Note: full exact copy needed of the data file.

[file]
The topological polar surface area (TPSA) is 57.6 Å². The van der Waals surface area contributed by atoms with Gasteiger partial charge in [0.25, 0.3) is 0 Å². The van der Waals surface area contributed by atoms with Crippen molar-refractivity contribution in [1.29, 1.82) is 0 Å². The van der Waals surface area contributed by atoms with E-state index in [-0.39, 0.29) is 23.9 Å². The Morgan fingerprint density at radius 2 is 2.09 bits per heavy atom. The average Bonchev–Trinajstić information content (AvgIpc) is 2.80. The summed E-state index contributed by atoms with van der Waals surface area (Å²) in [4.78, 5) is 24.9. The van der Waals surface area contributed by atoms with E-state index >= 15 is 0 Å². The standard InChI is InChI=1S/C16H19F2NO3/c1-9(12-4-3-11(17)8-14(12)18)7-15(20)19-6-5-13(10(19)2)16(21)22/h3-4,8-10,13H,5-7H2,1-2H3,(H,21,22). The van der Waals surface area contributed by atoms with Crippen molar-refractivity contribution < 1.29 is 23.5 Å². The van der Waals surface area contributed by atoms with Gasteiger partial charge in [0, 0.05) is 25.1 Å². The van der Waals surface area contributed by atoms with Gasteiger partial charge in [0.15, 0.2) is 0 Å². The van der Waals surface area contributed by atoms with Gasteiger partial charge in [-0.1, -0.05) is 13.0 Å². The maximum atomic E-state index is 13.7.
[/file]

The topological polar surface area (TPSA) is 57.6 Å². The van der Waals surface area contributed by atoms with Gasteiger partial charge in [0.25, 0.3) is 0 Å². The van der Waals surface area contributed by atoms with Crippen molar-refractivity contribution in [1.29, 1.82) is 0 Å². The van der Waals surface area contributed by atoms with E-state index in [-0.39, 0.29) is 23.9 Å². The Morgan fingerprint density at radius 2 is 2.09 bits per heavy atom. The average Bonchev–Trinajstić information content (AvgIpc) is 2.80. The summed E-state index contributed by atoms with van der Waals surface area (Å²) in [4.78, 5) is 24.9. The van der Waals surface area contributed by atoms with E-state index >= 15 is 0 Å². The standard InChI is InChI=1S/C16H19F2NO3/c1-9(12-4-3-11(17)8-14(12)18)7-15(20)19-6-5-13(10(19)2)16(21)22/h3-4,8-10,13H,5-7H2,1-2H3,(H,21,22). The van der Waals surface area contributed by atoms with Crippen molar-refractivity contribution < 1.29 is 23.5 Å². The van der Waals surface area contributed by atoms with Gasteiger partial charge in [0, 0.05) is 25.1 Å². The van der Waals surface area contributed by atoms with Gasteiger partial charge in [0.15, 0.2) is 0 Å². The van der Waals surface area contributed by atoms with Gasteiger partial charge in [-0.1, -0.05) is 13.0 Å². The maximum atomic E-state index is 13.7.